"I think about those sorts of things a lot, especially from the UK perspective, talking about race and stuff," he continues. "I feel quite privileged and proud in a way that the UK was really the first - post-colonialism and all that shit - to invite Jamaicans to come and live, and come and work. The conditions politically weren't the same as they are now; you're talking much more about migrants these days. It wasn't about that then, because it was an invitational basis, so what my people were dealing with was people in the UK adjusting to change, adjusting to the make up of their country changing. To what you have today, which is an extremely multicultural country where everybody really has taken on each other's conventions, and language, and understands each other's food and cultures, and can communicate with each other on the same level - that's why you've got things like grime. In the UK we're very unique for that, you don't have that in any other country anywhere. A very, very special situation to be in, whether you're black, white, Indian or whatever. But if you travel around the world and play different countries, you realise this even more, because it's not the same."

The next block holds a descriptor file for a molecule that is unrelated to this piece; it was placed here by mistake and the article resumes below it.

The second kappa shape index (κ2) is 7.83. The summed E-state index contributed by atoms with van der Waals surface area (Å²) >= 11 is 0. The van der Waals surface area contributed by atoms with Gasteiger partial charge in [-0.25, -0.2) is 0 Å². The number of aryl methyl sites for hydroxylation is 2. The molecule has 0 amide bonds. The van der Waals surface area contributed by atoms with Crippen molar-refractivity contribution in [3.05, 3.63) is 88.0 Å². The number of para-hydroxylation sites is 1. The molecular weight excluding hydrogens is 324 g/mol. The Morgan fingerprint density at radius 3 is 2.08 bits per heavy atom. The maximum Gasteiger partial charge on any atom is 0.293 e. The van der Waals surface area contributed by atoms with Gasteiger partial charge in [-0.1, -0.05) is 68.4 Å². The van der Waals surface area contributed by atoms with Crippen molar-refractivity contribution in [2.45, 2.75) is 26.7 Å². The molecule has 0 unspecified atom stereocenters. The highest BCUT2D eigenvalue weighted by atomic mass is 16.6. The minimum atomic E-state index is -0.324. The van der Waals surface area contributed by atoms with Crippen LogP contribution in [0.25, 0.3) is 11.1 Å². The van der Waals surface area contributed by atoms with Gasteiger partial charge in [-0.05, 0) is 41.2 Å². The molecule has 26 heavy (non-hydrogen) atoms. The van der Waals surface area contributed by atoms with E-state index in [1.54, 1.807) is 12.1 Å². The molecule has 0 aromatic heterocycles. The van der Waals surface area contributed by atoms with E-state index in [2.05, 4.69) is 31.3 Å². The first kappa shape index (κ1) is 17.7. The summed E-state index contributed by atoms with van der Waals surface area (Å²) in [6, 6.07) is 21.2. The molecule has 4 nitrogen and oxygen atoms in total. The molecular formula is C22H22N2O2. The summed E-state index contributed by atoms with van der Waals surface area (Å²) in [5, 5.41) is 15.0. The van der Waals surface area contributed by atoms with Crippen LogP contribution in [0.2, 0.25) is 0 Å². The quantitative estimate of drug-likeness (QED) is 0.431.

Shell out for the deluxe version of Ghettoville, and inside you'll also find the first ever vinyl pressing of Actress' debut album Hazyville, all packaged up in a hefty black box alongside an art book. Upon its release on 2008, that album put Cunningham on the map. Written in a fug of weedsmoke, hence the title, its tracks were thrillingly downcast yet jittery, pranged-out and distinctly British-sounding takes on the Detroit techno influences that were flying around his mind at the time. He'd been making music for a few years before its release, having put his debut EP No Tricks out through Werk in 2004 and played at some of Kode9's earliest Hyperdub events. Prior to that, growing up in Wolverhampton he'd had a promising career ahead as a professional footballer, playing for West Brom before a serious injury forced him to retire from the game. Hazyville was, he says, "the first time really that I'd sat down with the focus to actually write an album", and it found him starting to hone the blurred samplework and spatially disoriented character that's since become the bedrock of the Actress sound.